III. NECESSITY OF REVELATION
—Can it be said that Revelation is necessary to man? There can be no question as to its necessity, if it be admitted that God destines man to attain a supernatural beatitude which surpasses the exigencies of his natural endowments. In that case God must needs reveal alike the existence of that supernatural end and the means by which we are to attain it. But is Revelation necessary even in order that man should observe the precepts of the natural law? If our race be viewed in its present condition as history displays it, the answer can only be that it is, morally speaking, impossible for men unassisted by Revelation, to attain by their natural powers such a knowledge of that law as is sufficient to the right ordering of life. In other words, Revelation is morally necessary. Absolute necessity we do not assert. Man, Catholic theology teaches, possesses the requisite faculties to discover the natural law. Luther indeed asserted that man’s intellect had become hopelessly obscured by original sin, so that even natural truth was beyond his reach. And the Traditionalists of the nineteenth century (Bautain, Bonnetty, etc.) also fell into error, teaching that man was incapable of arriving at moral and religious truth apart from Revelation. The Church, on the contrary, recognizes the capacity of human reason, and grants that here and there pagans may have existed, who had freed themselves from prevalent errors, and who had attained to such a knowledge of the natural law as would suffice to guide them to the attainment of beatitude. But she teaches nevertheless that this can only be the case as regards a few, and that for the bulk of mankind Revelation is necessary. That this is so may be shown both from the facts of history and from the nature of the case. As regards the testimony of history, it is notorious that even the most civilized of pagan races have fallen into the grossest errors regarding the natural law; and from these it may safely be asserted they would never have emerged. Certainly the schools of philosophy would not have enabled them to do so; for many of these denied even such fundamental principles of the natural law as the personality of God and the freedom of the will. Again, by the very nature of the case, the difficulties involved in the attainment of the requisite knowledge are insuperable. For men to be able to attain such a knowledge of the natural law as will enable them to order their lives rightly, the truths of that law must be so plain that the mass of men can discover them without long delay, and possess a knowledge of them which will be alike free from uncertainty and secure from serious error. No reasonable man will maintain that in the case of the greater part of mankind this is possible. Even the most vital truths are called in question and are met by serious objections. The separation of truth from error is a work involving time and labor. For this the majority of men have neither inclination nor opportunity. Apart from the security which Revelation gives they would reject an obligation both irksome and uncertain. It results that a rev-elation even of the natural law is for man in his present state a moral necessity.
IV. CRITERIA OF REVELATION
—The fact that Revelation is not merely possible but morally necessary is in itself a strong argument for the existence of a revelation, and imposes on all men the strict obligation of examining the credentials of a religion which presents itself with prima facie marks of truth. On the other hand if God has conferred a revelation on men, it stands to reason that He must have attached to it plain and evident criteria enabling even the unlettered to recognize His message for what it is, and to distinguish it from all false claimants.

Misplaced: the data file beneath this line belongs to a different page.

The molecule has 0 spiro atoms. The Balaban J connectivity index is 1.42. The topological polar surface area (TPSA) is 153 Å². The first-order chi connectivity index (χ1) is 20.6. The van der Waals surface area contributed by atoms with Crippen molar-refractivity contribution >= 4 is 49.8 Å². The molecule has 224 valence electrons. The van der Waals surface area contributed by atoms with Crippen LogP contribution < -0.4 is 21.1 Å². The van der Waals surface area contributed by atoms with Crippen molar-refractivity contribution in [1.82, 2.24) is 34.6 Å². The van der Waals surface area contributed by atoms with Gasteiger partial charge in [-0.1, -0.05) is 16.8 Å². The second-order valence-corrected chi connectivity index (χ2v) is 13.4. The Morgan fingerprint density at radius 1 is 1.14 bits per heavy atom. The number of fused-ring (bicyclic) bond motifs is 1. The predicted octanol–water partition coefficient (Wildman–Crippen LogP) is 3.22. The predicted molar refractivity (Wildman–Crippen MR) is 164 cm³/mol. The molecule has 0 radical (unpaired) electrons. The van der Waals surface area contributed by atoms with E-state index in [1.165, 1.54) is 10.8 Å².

The criteria of Revelation are either external or internal: (I) External criteria consist in certain signs attached to the revelation as a divine testimony to its truth, e.g., miracles. (2) Internal criteria are those which are found in the nature of the doctrine itself, in the manner in which it was presented to the world, and in the effects which it produces on the soul. These are distinguished into negative and positive criteria. (a) The immunity of the alleged revelation from any teaching, speculative or moral, which is manifestly erroneous or self-contradictory, the absence of all fraud on the part of those who deliver it to the world, provide negative internal criteria. (b) Positive internal criteria are of various kinds. One such is found in the beneficent effects of the doctrine and in its power to meet even the highest aspirations which man can frame. Another consists in the internal conviction felt by the soul as to the truth of the doctrine (Suarez, “De Fide”, IV, sect. 5, n. 9.) In the last century there was in certain schools of thought a manifest tendency to deny the value of all external criteria. This was largely due to the Rationalist polemic against miracles. Not a few non-Catholic divines anxious to make terms with the enemy adopted this attitude. They allowed that miracles are useless as a foundation for faith, and that they form on the contrary one of the chief difficulties which lie in faith’s path. Faith, they admitted, must be presupposed before the miracle can be accepted. Hence these writers held the sole criterion of faith to lie in inward experience—in the testimony of the Spirit. Thus Schleiermacher says: “We renounce altogether any attempt to demonstrate the truth and the necessity of the Christian religion. On the contrary we assume that every Christian before he commences inquiries of this kind is already convinced that no other form of religion but the Christian can harmonize with his piety” (Glaubenslehre, n. 11). The Traditionalists by denying the power of human reason to test the grounds of faith were driven to fall back on the same criterion (cf. Lamennais, “Pensees Diverses”, p. 488).